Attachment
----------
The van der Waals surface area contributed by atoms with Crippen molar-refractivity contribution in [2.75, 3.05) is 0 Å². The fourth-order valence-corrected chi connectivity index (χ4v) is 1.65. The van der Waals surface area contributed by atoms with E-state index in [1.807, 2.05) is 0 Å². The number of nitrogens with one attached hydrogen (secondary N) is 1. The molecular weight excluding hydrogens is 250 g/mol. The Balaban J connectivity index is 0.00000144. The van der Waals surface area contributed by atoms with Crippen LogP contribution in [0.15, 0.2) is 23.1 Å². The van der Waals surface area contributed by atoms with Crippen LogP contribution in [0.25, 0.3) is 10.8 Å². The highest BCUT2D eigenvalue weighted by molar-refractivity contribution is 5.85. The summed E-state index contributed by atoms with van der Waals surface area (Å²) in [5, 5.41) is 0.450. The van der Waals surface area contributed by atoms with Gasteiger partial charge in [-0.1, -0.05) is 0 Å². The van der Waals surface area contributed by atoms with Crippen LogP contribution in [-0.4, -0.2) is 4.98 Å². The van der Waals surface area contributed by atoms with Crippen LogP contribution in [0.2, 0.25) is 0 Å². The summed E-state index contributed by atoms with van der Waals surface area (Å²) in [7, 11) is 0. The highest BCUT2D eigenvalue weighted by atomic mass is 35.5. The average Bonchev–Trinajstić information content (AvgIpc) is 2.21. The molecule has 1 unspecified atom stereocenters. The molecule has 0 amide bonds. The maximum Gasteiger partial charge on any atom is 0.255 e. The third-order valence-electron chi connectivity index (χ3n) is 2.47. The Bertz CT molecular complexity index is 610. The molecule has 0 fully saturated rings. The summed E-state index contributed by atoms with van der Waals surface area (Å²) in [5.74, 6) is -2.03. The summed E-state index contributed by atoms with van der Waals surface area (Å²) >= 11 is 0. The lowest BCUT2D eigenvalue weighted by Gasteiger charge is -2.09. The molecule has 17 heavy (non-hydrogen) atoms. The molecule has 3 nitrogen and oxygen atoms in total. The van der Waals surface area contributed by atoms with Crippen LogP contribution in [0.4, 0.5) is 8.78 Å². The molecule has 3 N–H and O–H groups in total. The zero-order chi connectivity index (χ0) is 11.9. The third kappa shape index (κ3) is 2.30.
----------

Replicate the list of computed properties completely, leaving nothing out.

The van der Waals surface area contributed by atoms with Crippen molar-refractivity contribution in [2.75, 3.05) is 0 Å². The fourth-order valence-corrected chi connectivity index (χ4v) is 1.65. The van der Waals surface area contributed by atoms with E-state index in [1.807, 2.05) is 0 Å². The number of nitrogens with one attached hydrogen (secondary N) is 1. The molecular weight excluding hydrogens is 250 g/mol. The Balaban J connectivity index is 0.00000144. The van der Waals surface area contributed by atoms with Crippen LogP contribution in [0.15, 0.2) is 23.1 Å². The van der Waals surface area contributed by atoms with Crippen LogP contribution in [0.25, 0.3) is 10.8 Å². The highest BCUT2D eigenvalue weighted by molar-refractivity contribution is 5.85. The summed E-state index contributed by atoms with van der Waals surface area (Å²) in [5, 5.41) is 0.450. The van der Waals surface area contributed by atoms with Gasteiger partial charge in [-0.1, -0.05) is 0 Å². The van der Waals surface area contributed by atoms with Crippen LogP contribution in [-0.4, -0.2) is 4.98 Å². The van der Waals surface area contributed by atoms with Crippen LogP contribution in [0.2, 0.25) is 0 Å². The summed E-state index contributed by atoms with van der Waals surface area (Å²) in [7, 11) is 0. The highest BCUT2D eigenvalue weighted by atomic mass is 35.5. The average Bonchev–Trinajstić information content (AvgIpc) is 2.21. The molecule has 1 unspecified atom stereocenters. The molecule has 0 amide bonds. The maximum Gasteiger partial charge on any atom is 0.255 e. The third-order valence-electron chi connectivity index (χ3n) is 2.47. The Bertz CT molecular complexity index is 610. The molecule has 0 fully saturated rings. The summed E-state index contributed by atoms with van der Waals surface area (Å²) in [5.74, 6) is -2.03. The summed E-state index contributed by atoms with van der Waals surface area (Å²) >= 11 is 0. The lowest BCUT2D eigenvalue weighted by Gasteiger charge is -2.09. The molecule has 17 heavy (non-hydrogen) atoms. The molecule has 3 nitrogen and oxygen atoms in total. The van der Waals surface area contributed by atoms with Crippen LogP contribution in [0.4, 0.5) is 8.78 Å². The molecule has 3 N–H and O–H groups in total. The zero-order chi connectivity index (χ0) is 11.9. The third kappa shape index (κ3) is 2.30.